Monday, August 26, 2013

Villains in thriller SAVING MIGUEL, oh my!!!

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     In my adventure novel called Saving Miguel, there are numerous bad guys, sometimes more bad guys than the reader can count on one hand. But, some of these bad guys actually make it to a higher level on the Badness Richter Scale, they make it all the way to the level of...drum roll  please...VILLAIN!

     We all have our favorite villains from books, movies, and TV and we root for them to win or be defeated. In my opinion, the difference between a plain bad guy and a real villain is that the villain somehow makes the viewer or reader forget about the villain's dark side, even for a split second.     

     Below is a short scene I pulled from my novel Saving Miguel. In this scene, one of my characters named Mr. Stewart receives a package from a business associate. Based on what he finds, the reader should be able to determine that Stewart is not your normal kind of guy. From this short scene, is it possible to determine if Mr. Stewart is a good guy, bad guy or villain? You be the judge.

Stewart stood staring at the object. It was flesh-colored, cylindrical and small. Stewart lowered his head over the hood of his vehicle and noticed the object had a fingernail. He looked at the other end of the object and it turned out to be the bloody stump of a finger. After the initial shock, Stewart
picked the finger up and studied it. He was staring at the top two joints of a very small finger, still warm from the bubble wrap. This Ahmed character is one nasty bloke! Stewart thought, smiling at the discovery.  
Stewart set the finger down on the bubble wrap and peered into the manila envelope to ensure he had gotten everything out. Near the bottom of the manila envelope was a small piece of paper that Stewart pulled out. Written in a childish scrawl on the paper was the following; a sampel 4 DnA or figerprint. Stewart studied the clouds in the sky while regaining his composure. He then carefully wrapped the finger up into the bubble wrap and placed it in the envelope.  

     So what do you think? Is Stewart a good guy, bad guy or villain? You will have to read Saving Miguel to find out the answer if you don't already know. 
     So, what makes a memorable villain? What is the difference between a bad guy and a villain? I am sure everyone has a different opinion, but there have to be some common factors? I have listed a few factors that I believe influence a character to be categorized as a villain versus just an ordinary bad guy.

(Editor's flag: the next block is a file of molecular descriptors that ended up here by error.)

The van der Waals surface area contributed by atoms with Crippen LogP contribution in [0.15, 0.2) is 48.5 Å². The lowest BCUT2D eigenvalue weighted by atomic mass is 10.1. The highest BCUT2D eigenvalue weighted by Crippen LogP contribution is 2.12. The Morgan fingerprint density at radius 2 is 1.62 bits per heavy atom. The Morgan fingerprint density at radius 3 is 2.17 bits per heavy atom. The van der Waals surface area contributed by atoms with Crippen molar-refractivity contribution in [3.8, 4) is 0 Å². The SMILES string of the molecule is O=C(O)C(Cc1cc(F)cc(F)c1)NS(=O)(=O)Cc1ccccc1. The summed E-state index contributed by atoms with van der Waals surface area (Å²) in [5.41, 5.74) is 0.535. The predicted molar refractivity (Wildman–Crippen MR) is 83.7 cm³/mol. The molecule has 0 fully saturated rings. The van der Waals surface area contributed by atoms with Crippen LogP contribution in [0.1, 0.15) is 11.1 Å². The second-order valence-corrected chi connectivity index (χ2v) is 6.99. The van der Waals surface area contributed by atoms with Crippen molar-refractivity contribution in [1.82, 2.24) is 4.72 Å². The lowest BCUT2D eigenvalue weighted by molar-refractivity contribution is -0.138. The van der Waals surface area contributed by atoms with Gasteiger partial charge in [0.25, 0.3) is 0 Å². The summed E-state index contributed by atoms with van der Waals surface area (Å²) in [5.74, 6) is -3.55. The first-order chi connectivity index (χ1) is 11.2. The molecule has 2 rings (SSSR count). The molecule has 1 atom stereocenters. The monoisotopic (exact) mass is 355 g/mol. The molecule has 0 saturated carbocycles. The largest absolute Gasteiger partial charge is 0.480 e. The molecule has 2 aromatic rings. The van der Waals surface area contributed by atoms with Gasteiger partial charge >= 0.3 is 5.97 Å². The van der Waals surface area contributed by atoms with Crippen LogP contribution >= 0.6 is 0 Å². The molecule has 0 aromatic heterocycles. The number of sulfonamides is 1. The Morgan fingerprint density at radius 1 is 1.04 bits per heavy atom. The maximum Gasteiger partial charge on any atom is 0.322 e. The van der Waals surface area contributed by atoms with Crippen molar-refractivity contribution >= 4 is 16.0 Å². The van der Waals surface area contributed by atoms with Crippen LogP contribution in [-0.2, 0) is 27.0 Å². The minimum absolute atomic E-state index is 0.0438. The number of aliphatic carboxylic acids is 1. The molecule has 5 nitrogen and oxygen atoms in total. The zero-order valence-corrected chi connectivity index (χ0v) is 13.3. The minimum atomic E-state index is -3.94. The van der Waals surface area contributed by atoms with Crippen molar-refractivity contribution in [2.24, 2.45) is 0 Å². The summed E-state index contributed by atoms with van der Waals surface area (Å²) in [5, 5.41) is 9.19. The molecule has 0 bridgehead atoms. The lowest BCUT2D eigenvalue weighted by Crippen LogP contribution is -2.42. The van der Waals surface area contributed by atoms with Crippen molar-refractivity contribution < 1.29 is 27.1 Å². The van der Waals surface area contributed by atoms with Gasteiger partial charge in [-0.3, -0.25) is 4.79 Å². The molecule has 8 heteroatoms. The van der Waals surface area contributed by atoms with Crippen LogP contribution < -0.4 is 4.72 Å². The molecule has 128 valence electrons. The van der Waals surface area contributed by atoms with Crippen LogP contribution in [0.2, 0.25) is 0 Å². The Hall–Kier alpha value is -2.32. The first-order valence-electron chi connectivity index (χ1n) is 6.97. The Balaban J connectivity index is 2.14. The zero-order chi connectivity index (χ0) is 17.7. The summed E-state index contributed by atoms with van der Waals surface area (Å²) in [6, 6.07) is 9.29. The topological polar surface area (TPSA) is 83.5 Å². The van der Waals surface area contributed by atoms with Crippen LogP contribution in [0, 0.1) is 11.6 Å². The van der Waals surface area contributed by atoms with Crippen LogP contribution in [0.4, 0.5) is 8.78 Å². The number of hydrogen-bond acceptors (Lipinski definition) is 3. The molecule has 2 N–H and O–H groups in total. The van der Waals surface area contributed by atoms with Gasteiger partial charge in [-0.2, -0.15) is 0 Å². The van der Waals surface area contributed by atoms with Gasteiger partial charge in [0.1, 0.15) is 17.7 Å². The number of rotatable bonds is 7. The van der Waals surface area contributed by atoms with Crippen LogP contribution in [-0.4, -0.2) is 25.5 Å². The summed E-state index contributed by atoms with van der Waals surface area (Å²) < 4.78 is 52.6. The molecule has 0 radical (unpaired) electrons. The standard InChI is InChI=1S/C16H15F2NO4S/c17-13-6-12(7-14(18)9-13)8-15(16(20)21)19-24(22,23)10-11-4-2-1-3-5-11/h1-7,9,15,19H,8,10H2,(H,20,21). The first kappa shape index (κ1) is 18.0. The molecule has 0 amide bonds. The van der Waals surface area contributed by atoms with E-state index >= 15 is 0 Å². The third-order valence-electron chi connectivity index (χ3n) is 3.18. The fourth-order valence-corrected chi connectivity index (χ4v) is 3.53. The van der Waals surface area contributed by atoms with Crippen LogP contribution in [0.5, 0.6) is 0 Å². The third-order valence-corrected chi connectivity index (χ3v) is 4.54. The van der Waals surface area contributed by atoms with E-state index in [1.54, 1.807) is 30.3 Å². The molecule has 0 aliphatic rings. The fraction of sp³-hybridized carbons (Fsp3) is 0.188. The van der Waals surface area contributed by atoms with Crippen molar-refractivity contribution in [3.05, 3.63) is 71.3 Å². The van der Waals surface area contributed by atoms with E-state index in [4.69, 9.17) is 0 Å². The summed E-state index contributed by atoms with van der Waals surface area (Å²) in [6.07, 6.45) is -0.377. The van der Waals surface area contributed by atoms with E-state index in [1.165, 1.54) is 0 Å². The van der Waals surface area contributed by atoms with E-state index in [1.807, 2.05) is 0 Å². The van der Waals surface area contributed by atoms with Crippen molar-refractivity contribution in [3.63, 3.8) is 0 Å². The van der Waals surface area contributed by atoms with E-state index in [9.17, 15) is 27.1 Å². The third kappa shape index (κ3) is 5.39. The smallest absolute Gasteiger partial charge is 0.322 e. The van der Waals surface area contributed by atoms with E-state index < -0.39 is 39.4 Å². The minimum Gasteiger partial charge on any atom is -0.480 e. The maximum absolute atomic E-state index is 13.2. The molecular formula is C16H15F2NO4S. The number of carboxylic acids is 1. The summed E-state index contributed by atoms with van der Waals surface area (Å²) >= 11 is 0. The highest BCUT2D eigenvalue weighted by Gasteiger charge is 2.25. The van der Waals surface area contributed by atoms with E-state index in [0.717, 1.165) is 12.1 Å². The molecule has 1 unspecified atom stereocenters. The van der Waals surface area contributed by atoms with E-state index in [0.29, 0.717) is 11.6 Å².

1.      A redeeming quality or characteristic that allows the reader or viewer to ignore or overlook the atrocious behavior the person is demonstrating. This redeeming characteristic can be charm, a good sense of humor, being a good parent or something else that distracts us from the bad behavior.  One of my favorite villains of all time was Tony Soprano. The dark side of him was a murderer, philanderer, major criminal, and sociopath. But, underneath this harsh sociopath was a little boy who could be charming and persuasive. After all, his seedy behavior was his mother's fault or that's what he leads you to believe in the show! Tony was the life of the barbeque when he was on his best behavior and when he wasn' out.

Tony Soprano - Villain or bad guy?


2.      Intelligence. The stereotypical bad guy usually does not have much in the old intelligence  department. They commit crimes until their stupidity catches up with them and then they are caught. It is hard to emotionally connect to these 'bad guys', but add a personality, some intelligence or a high IQ and that bad guy becomes a villain. Let me use Dr. Hannibal Lecter as an example. He was a serial killer and cannibal who once said, "A census taker once tried to test me. I ate his liver with some fava beans and a nice chianti." Even though he was a psychotic killer, some people actually emotionally connected with Hannibal the Cannibal, including young Clarice Starling, the FBI agent who became his confidant. Without his intelligence, Hannibal Lecter was just another run-of-the-mill serial killer. With his intelligence, Hannibal Lecter became interesting, someone to converse with about art or wine, as long as he was on the opposite side of the shatterproof glass.
Hannibal Lecter - Villain or bad guy? 

3.      Moral compass off kilter. This is one characteristic shared by both bad guys and villains. They are missing a moral compass. These people do not know the difference between right or wrong, or maybe they don't care if their deed is right or wrong. Where there is no guilt, there are no qualms.

4.      Believable. The character cannot be too far over the top. Extreme examples on both sides of the 'villain bell curve' will not be believable to the reader or viewer. They have to be bad enough to be a threat but not so bad that the character moves from believable to fantasy. 
Walter White - Villain or bad guy?

Check out the bad guys and villains in Saving Miguel and then drop me a note. Tell me what you liked about them, what you didn't like about them, and whether they are villains or merely just bad guys. While you are at it, Click to order another of my book, Light Hidden by Darkness, you can take a another trip without leaving the farm! ;).  
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